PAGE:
Tossed out of a car, looking pretty rough. His mustang mysteriously returned to him. Ava naked (with a cigarette) in his bed. Shadows in all the right places. Offers herself to him. He threatens to bash her teeth in. This seems to turn her on. He does in fact smack her good before they kiss. Blowie implied, reverse cowgirl, and then more standing around naked, her beautifully on display, him mercifully shadowed. Tells Dwight that her sadistic rich husband allows her to run away only because he knows she’ll always be found, and then disciplined with her transgressions. And then Manute shows up, or has always been there, and though he’s recently enjoyed beating the crap out of Dwight, he does it again, for good measure. More breaking glass as Dwight goes out the window.

Nancy in chaps. Dwight and Marv at the bar. Drinks. Dwight tells Marv about Ava and his eyes “go killer red.” They charge her compound. Two beasts beat the living crap out of each other. More breaking glass. One literally plucks a pulsing eyeball out of the other. Luc can tell by the look on my face that I’m not liking this bit. Meanwhile, Dwight seeks out the evil, rich husband who’s sitting around in his sexy satin robe. Some red blood. Ava is not really covered in a diaphenous robe that’s pleasingly see through and nipplerrific. She accuses Dwight of murdering an innocent man. Apparently this was her plan all along, and he’s made her a rich woman. She shoots him, vowing never to make her living on her back again. Boy he sure fell for her tricks. Aaaaand breaking glass. Jeez. You know you’re having a bad day when you fly through a window for, what? the third time?

Oh hot damn! Bullet in the eye. Didn’t need to see that. Love how he’s still breathily narrating away though. Tough old bugger. Eye for an eye, eh?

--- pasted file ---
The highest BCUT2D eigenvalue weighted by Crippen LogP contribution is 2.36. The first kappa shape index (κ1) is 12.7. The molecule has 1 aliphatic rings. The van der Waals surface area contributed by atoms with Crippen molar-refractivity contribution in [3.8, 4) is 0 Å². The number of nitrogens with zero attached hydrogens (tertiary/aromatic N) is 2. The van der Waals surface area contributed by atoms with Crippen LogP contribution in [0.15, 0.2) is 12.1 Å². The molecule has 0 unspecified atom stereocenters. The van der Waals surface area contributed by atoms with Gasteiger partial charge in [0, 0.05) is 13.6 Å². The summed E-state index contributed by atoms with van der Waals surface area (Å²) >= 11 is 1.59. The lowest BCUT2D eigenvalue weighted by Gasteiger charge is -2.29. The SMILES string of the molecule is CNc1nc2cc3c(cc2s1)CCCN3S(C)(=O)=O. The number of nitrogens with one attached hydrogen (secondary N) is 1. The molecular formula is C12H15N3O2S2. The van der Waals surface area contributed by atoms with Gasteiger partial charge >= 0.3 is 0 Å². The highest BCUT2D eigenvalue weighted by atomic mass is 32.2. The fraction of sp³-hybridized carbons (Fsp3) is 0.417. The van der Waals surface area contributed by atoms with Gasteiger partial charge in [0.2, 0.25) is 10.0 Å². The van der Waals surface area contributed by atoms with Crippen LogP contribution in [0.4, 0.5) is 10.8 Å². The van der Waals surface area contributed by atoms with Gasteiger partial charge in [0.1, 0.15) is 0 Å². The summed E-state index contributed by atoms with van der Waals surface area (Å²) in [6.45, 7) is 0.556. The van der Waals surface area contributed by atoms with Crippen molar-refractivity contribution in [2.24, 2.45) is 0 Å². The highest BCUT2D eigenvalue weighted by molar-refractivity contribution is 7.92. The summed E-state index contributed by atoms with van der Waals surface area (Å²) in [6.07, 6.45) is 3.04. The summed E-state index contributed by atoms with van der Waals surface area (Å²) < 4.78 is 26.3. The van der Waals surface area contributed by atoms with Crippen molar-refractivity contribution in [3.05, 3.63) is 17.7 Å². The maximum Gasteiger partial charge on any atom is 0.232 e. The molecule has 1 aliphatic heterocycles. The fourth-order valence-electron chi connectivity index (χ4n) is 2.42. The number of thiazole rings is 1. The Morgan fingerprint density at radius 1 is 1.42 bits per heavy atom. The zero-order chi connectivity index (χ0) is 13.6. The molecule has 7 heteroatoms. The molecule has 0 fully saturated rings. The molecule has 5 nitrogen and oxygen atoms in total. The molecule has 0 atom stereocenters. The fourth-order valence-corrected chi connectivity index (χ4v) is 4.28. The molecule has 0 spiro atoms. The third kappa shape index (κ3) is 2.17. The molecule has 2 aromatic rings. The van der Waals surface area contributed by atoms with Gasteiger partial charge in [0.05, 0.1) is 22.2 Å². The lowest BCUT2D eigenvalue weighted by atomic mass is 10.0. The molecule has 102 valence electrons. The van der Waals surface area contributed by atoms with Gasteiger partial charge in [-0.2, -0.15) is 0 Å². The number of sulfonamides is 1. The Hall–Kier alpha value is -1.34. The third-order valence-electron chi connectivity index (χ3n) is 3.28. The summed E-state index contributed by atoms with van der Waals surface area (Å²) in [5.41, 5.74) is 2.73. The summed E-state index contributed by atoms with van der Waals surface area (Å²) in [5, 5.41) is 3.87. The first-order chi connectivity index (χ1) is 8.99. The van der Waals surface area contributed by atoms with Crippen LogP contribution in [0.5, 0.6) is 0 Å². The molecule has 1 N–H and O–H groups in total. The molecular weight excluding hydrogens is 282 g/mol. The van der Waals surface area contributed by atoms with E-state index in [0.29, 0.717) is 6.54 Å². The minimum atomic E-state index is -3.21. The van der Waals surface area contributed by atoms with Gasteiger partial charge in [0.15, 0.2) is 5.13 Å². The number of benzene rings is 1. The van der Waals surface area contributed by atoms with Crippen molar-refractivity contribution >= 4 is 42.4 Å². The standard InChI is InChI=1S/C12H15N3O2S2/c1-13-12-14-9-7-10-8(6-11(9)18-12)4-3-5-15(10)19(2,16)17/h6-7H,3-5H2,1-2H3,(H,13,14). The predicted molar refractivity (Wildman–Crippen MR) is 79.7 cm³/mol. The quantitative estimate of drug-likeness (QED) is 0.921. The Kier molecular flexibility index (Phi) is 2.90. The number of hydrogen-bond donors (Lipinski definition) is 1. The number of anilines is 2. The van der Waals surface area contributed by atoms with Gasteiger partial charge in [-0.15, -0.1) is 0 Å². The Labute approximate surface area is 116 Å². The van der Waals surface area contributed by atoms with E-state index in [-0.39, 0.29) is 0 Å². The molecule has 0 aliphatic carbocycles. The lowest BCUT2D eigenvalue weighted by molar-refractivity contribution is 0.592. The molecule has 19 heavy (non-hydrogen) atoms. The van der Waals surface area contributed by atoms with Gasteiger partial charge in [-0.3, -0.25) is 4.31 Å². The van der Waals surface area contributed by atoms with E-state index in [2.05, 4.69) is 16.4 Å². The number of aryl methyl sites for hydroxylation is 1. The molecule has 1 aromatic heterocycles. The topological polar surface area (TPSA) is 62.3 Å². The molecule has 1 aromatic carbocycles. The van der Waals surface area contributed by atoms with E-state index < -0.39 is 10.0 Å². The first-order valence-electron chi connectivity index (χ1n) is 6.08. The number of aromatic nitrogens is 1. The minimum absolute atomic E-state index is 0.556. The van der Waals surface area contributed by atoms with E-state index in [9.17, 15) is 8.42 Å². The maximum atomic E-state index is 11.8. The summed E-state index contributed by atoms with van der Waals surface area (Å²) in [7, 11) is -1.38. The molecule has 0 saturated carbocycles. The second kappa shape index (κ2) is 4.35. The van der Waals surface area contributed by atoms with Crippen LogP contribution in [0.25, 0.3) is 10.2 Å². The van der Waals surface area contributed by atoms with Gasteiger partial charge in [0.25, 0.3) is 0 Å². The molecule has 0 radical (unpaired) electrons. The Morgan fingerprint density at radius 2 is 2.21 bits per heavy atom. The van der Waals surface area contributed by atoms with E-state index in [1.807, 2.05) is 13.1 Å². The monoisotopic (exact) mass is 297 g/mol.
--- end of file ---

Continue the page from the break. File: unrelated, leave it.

Ava is crying to the cops, fingering Dwight for the whole thing, wearing a few more clothes and not as much smutty lipstick. Tells them a whole tall tale. Jeremy Piven is as annoying as I imagined. Maybe more.

Marv is getting Dwight to a guy he knows who’s good with bullets. The girls of Old Town come out with their guns drawn. Rosario Dawson (Gail) in a weird S&M luchador mask.

Ava is naked again, in the bath. Smutty lipstick in place. Detective calls her. He’s also naked. The better to masturbate by? He’s “thinking about her” (this is code for has wood). She “can’t bear to be alone” which is code for : I wish to manipulate you and he and his wood go running.

Gail and her weird mullet just knew he’d be back. And deadly little Miho! Um, dude, she doesn’t recognize you because a) you used to have 2 eyes and b) you used to be handsome Clive Owen. Miho doesn’t kill him because he saved her ass when she was 15. It is unclear why she was threatening to kill him in the first place. He’s hanging around for “more surgery.”

The detective is of course in love with Ava. Is so turned on by her describing a fictitious rape that he has to fuck her on the spot (um, sensitivity training, anyone?) Even Jeremy Piven is disapproving. Detective humps like a dog. Dwight calls and she answers mid-hump. He’ll be coming for her soon. Ava wants the detecting to kill Dwight, but only if a) he’s a man and b) if he wants to ever fuck her again. Jeremy Piven for some reason just doesn’t understand and so he must die: shot through the eye. 3 eyes in under an hour, folks! Show of hands – who’s doinga happy dance that Piven’s already dead?

Oops. Detective puts gun to his own head. Misses his eyes but this one’s gone too.

Ava’s already loving up on warty mcwarterton – Stacy Keach unrecognizable as Wallenquist – who counsels her to procure Dwight’s suicide, and a suicide note confessing to her crimes. Luckily (I assume), Rosario Dawson is undercover (or simply making a quick couple of bucks) as a waitress at this shindig so when a sketchy dude gets off the train and meets Manute, she’s there to meet him in a blonde wig. The wig budget on this movie must be incredible. Rivals the prosthetic eye budget I bet.